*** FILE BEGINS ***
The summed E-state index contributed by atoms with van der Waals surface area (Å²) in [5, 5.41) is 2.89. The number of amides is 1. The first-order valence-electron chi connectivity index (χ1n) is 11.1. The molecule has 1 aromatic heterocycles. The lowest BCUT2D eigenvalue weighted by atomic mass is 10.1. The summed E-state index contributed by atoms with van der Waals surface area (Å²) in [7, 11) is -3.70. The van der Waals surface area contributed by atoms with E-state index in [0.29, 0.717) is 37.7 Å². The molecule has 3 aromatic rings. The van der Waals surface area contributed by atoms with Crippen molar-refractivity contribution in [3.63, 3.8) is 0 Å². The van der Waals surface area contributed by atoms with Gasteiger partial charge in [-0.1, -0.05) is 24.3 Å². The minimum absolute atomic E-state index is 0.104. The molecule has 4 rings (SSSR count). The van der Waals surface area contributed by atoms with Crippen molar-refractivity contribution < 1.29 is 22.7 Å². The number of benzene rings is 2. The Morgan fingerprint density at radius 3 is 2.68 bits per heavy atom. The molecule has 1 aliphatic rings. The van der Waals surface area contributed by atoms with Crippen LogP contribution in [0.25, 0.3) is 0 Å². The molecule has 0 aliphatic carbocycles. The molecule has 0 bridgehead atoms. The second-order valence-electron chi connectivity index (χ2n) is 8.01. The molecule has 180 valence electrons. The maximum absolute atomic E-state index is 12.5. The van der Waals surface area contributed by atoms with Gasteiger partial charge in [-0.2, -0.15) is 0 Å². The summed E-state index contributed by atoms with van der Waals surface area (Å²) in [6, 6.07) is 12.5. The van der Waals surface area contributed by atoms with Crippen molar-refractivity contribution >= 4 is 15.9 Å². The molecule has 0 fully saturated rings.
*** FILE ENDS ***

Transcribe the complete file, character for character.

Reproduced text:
The summed E-state index contributed by atoms with van der Waals surface area (Å²) in [5, 5.41) is 2.89. The number of amides is 1. The first-order valence-electron chi connectivity index (χ1n) is 11.1. The molecule has 1 aromatic heterocycles. The lowest BCUT2D eigenvalue weighted by atomic mass is 10.1. The summed E-state index contributed by atoms with van der Waals surface area (Å²) in [7, 11) is -3.70. The van der Waals surface area contributed by atoms with E-state index in [0.29, 0.717) is 37.7 Å². The molecule has 3 aromatic rings. The van der Waals surface area contributed by atoms with Crippen molar-refractivity contribution in [3.63, 3.8) is 0 Å². The van der Waals surface area contributed by atoms with Gasteiger partial charge in [-0.1, -0.05) is 24.3 Å². The minimum absolute atomic E-state index is 0.104. The molecule has 4 rings (SSSR count). The van der Waals surface area contributed by atoms with Crippen molar-refractivity contribution < 1.29 is 22.7 Å². The number of benzene rings is 2. The Morgan fingerprint density at radius 3 is 2.68 bits per heavy atom. The molecule has 1 aliphatic rings. The van der Waals surface area contributed by atoms with Crippen LogP contribution in [0.25, 0.3) is 0 Å². The molecule has 0 aliphatic carbocycles. The molecule has 0 bridgehead atoms. The second-order valence-electron chi connectivity index (χ2n) is 8.01. The molecule has 180 valence electrons. The maximum absolute atomic E-state index is 12.5. The van der Waals surface area contributed by atoms with Gasteiger partial charge in [-0.2, -0.15) is 0 Å². The summed E-state index contributed by atoms with van der Waals surface area (Å²) in [6, 6.07) is 12.5. The van der Waals surface area contributed by atoms with Crippen molar-refractivity contribution >= 4 is 15.9 Å². The molecule has 0 fully saturated rings.